2020/01/13

POST MAGAZINE REVIEWS 4017 & 4018

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Post Magazine takes a closer look at our 4017 and 4018 pencil mics with MMP-B and MMP-C amps.
"The 4017 — with both the MMP-C and MMP-B preamps — sounds great. It has transparency in the highs, extreme clarity overall, beautiful low tone representation and it picks up almost nothing off-axis. In fact, this was the first characteristic that struck me. I always thought the MKH 416 did a decent job of noise rejection, but its performance in this respect pales in comparison with the 4017. The 4018 is even a tad better at this.

What the 4017 does pick up off-axis has the exact same sound coloration as what is dead ahead — there’s absolutely no coloration at all. I doubt if you can do better than this capsule with the MMP-C preamp, except when you’re recording audio with a lot of booming. In that case, I found you’ll be better off with an MMP-B with its permanent low-cut and two switchable filters.

(...) The reason why DPA Microphones’ products are so good is that microphone abuse is part of their manufacturing process and that they go at great lengths to find a mic’s breaking point sound-wise.

How else can you describe a test the company ran with its microphones recording a space shuttle launch only 175m from the rocket engine and exposed to flames and chemicals, or taking the microphones to the Arctic to record ambient sounds at -45°C? The company has also taken its microphones into the rain to record raindrops and have demonstrated the omnidirectional microphones’ behavior after being submerged in water.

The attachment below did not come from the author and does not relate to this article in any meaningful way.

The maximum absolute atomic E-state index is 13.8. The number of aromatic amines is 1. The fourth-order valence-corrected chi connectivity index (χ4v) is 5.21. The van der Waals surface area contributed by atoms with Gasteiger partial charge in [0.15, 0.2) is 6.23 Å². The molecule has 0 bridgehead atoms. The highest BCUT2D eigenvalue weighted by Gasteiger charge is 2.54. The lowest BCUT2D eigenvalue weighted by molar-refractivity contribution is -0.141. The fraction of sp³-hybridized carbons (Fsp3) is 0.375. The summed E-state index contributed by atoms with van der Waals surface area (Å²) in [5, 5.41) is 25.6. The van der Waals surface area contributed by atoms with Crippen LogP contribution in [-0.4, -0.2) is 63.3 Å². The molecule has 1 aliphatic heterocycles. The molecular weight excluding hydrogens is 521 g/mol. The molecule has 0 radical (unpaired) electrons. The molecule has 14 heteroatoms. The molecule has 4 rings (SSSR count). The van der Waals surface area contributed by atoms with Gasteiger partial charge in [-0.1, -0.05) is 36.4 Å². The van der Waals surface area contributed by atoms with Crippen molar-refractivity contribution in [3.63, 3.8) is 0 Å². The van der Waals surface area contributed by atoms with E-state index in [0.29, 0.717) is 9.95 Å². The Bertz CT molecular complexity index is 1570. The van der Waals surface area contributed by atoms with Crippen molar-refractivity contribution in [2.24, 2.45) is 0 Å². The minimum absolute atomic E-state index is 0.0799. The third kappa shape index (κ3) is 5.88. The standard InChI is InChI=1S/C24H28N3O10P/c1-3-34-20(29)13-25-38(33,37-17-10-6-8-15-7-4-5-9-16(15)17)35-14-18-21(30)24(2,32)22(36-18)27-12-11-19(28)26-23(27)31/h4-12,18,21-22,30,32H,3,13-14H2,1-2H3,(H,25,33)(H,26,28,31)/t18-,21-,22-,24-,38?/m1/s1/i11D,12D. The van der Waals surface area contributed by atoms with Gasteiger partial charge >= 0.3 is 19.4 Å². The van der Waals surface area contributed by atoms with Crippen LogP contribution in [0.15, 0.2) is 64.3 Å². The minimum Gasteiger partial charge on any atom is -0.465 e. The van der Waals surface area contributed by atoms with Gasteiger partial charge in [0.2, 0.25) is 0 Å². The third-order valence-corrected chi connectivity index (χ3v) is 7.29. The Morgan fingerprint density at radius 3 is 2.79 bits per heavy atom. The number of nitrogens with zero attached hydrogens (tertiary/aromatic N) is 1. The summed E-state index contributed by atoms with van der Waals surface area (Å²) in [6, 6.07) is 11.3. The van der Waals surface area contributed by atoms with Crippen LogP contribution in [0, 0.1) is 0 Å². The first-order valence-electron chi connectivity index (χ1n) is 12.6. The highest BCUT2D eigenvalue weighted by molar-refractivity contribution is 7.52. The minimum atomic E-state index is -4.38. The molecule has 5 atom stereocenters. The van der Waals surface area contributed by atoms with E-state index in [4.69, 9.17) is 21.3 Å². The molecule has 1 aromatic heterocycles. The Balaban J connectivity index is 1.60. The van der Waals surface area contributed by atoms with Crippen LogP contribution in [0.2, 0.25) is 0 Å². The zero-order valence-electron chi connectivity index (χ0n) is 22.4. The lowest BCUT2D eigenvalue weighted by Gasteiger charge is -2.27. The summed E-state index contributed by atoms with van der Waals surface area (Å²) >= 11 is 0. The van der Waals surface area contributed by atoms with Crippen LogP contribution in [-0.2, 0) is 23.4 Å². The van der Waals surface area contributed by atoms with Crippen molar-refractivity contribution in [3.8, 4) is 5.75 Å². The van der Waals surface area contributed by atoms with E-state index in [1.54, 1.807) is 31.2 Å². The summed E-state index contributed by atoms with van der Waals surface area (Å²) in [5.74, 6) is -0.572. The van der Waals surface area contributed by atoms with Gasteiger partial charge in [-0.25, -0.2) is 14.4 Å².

All of this knocking about happens for one reason only: to find out how the materials in the capsule behave because it is essential to the stability of a microphone that the materials in the cartridge work well together. They must expand and contract together while exposed to heat or cold.
 
DPA must be the only company that publishes which materials it uses and why. It has a treasure trove of information on this matter on its Website. One of the things you learn there is that making microphones that capture sound as accurate as physics allow and which perform in all circumstances you would care to use them doesn’t stop at sputtering a bit of gold on a capsule. It involves an in-depth knowledge of sound and physics and an R&D department that goes to extremes to find the best combination for the most accurate sound capture.

The resulting products are pioneering and the best money can buy. The 4017 and 4018 are no exception."


(Erik Vlietnck, Post Magazine)

Read the full review... 

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